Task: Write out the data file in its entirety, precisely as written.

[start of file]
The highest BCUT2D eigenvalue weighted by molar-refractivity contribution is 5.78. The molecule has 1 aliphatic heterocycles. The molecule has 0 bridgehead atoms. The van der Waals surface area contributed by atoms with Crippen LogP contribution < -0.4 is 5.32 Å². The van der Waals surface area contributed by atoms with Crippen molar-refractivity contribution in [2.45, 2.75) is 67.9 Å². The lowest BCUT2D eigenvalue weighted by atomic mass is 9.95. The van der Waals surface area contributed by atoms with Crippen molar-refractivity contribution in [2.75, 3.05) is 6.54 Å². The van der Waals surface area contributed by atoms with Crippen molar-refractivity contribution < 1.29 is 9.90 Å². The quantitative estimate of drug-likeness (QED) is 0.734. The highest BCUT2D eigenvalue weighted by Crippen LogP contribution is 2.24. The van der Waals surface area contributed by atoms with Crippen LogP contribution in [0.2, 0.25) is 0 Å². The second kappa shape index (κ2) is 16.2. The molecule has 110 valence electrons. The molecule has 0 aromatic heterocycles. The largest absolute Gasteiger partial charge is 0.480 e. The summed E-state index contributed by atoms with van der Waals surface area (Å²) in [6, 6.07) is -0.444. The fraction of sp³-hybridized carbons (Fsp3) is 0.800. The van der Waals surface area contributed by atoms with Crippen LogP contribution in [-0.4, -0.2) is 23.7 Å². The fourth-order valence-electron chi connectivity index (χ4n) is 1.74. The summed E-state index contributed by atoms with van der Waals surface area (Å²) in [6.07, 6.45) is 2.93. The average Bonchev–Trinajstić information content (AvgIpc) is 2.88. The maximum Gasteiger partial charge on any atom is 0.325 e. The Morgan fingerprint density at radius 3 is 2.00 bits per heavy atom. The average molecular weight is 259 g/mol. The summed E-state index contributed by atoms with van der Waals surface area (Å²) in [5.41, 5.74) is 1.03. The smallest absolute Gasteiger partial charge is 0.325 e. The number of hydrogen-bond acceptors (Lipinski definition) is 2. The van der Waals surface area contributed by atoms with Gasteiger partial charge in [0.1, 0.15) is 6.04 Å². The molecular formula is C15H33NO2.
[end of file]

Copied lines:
The highest BCUT2D eigenvalue weighted by molar-refractivity contribution is 5.78. The molecule has 1 aliphatic heterocycles. The molecule has 0 bridgehead atoms. The van der Waals surface area contributed by atoms with Crippen LogP contribution < -0.4 is 5.32 Å². The van der Waals surface area contributed by atoms with Crippen molar-refractivity contribution in [2.45, 2.75) is 67.9 Å². The lowest BCUT2D eigenvalue weighted by atomic mass is 9.95. The van der Waals surface area contributed by atoms with Crippen molar-refractivity contribution in [2.75, 3.05) is 6.54 Å². The van der Waals surface area contributed by atoms with Crippen molar-refractivity contribution < 1.29 is 9.90 Å². The quantitative estimate of drug-likeness (QED) is 0.734. The highest BCUT2D eigenvalue weighted by Crippen LogP contribution is 2.24. The van der Waals surface area contributed by atoms with Crippen LogP contribution in [0.2, 0.25) is 0 Å². The second kappa shape index (κ2) is 16.2. The molecule has 110 valence electrons. The molecule has 0 aromatic heterocycles. The largest absolute Gasteiger partial charge is 0.480 e. The summed E-state index contributed by atoms with van der Waals surface area (Å²) in [6, 6.07) is -0.444. The fraction of sp³-hybridized carbons (Fsp3) is 0.800. The van der Waals surface area contributed by atoms with Crippen LogP contribution in [-0.4, -0.2) is 23.7 Å². The fourth-order valence-electron chi connectivity index (χ4n) is 1.74. The summed E-state index contributed by atoms with van der Waals surface area (Å²) in [6.07, 6.45) is 2.93. The average Bonchev–Trinajstić information content (AvgIpc) is 2.88. The maximum Gasteiger partial charge on any atom is 0.325 e. The Morgan fingerprint density at radius 3 is 2.00 bits per heavy atom. The average molecular weight is 259 g/mol. The summed E-state index contributed by atoms with van der Waals surface area (Å²) in [5.41, 5.74) is 1.03. The smallest absolute Gasteiger partial charge is 0.325 e. The number of hydrogen-bond acceptors (Lipinski definition) is 2. The van der Waals surface area contributed by atoms with Gasteiger partial charge in [0.1, 0.15) is 6.04 Å². The molecular formula is C15H33NO2.